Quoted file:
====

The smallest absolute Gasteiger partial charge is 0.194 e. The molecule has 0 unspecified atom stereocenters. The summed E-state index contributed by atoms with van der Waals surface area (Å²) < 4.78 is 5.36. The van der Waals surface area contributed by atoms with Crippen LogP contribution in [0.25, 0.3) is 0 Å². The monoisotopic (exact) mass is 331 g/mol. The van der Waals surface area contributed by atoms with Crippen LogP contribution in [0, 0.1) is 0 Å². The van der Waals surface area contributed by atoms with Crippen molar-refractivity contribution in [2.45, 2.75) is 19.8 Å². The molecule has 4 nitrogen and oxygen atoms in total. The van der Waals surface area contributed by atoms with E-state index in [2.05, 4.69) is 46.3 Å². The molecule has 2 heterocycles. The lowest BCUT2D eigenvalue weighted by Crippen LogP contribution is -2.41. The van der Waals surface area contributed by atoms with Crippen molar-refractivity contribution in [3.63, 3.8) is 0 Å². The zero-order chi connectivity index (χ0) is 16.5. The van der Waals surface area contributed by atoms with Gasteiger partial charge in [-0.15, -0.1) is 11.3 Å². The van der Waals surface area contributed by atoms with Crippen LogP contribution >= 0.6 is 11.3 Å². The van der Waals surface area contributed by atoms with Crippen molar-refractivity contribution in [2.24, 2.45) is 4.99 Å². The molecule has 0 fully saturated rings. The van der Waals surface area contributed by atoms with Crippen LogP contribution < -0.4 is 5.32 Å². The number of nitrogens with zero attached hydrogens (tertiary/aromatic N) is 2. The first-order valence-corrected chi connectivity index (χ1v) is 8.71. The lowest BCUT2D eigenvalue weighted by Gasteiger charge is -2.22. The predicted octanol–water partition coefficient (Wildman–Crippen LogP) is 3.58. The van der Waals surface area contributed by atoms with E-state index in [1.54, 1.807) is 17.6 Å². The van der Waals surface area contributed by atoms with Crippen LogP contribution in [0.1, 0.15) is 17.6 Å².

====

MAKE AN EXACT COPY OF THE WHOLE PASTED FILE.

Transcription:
The smallest absolute Gasteiger partial charge is 0.194 e. The molecule has 0 unspecified atom stereocenters. The summed E-state index contributed by atoms with van der Waals surface area (Å²) < 4.78 is 5.36. The van der Waals surface area contributed by atoms with Crippen LogP contribution in [0.25, 0.3) is 0 Å². The monoisotopic (exact) mass is 331 g/mol. The van der Waals surface area contributed by atoms with Crippen LogP contribution in [0, 0.1) is 0 Å². The van der Waals surface area contributed by atoms with Crippen molar-refractivity contribution in [2.45, 2.75) is 19.8 Å². The molecule has 4 nitrogen and oxygen atoms in total. The van der Waals surface area contributed by atoms with E-state index in [2.05, 4.69) is 46.3 Å². The molecule has 2 heterocycles. The lowest BCUT2D eigenvalue weighted by Crippen LogP contribution is -2.41. The van der Waals surface area contributed by atoms with Crippen molar-refractivity contribution in [3.63, 3.8) is 0 Å². The zero-order chi connectivity index (χ0) is 16.5. The van der Waals surface area contributed by atoms with Gasteiger partial charge in [-0.15, -0.1) is 11.3 Å². The van der Waals surface area contributed by atoms with Crippen LogP contribution >= 0.6 is 11.3 Å². The van der Waals surface area contributed by atoms with Crippen molar-refractivity contribution in [2.24, 2.45) is 4.99 Å². The molecule has 0 fully saturated rings. The van der Waals surface area contributed by atoms with Crippen LogP contribution < -0.4 is 5.32 Å². The number of nitrogens with zero attached hydrogens (tertiary/aromatic N) is 2. The first-order valence-corrected chi connectivity index (χ1v) is 8.71. The lowest BCUT2D eigenvalue weighted by Gasteiger charge is -2.22. The predicted octanol–water partition coefficient (Wildman–Crippen LogP) is 3.58. The van der Waals surface area contributed by atoms with E-state index in [1.54, 1.807) is 17.6 Å². The van der Waals surface area contributed by atoms with Crippen LogP contribution in [0.1, 0.15) is 17.6 Å².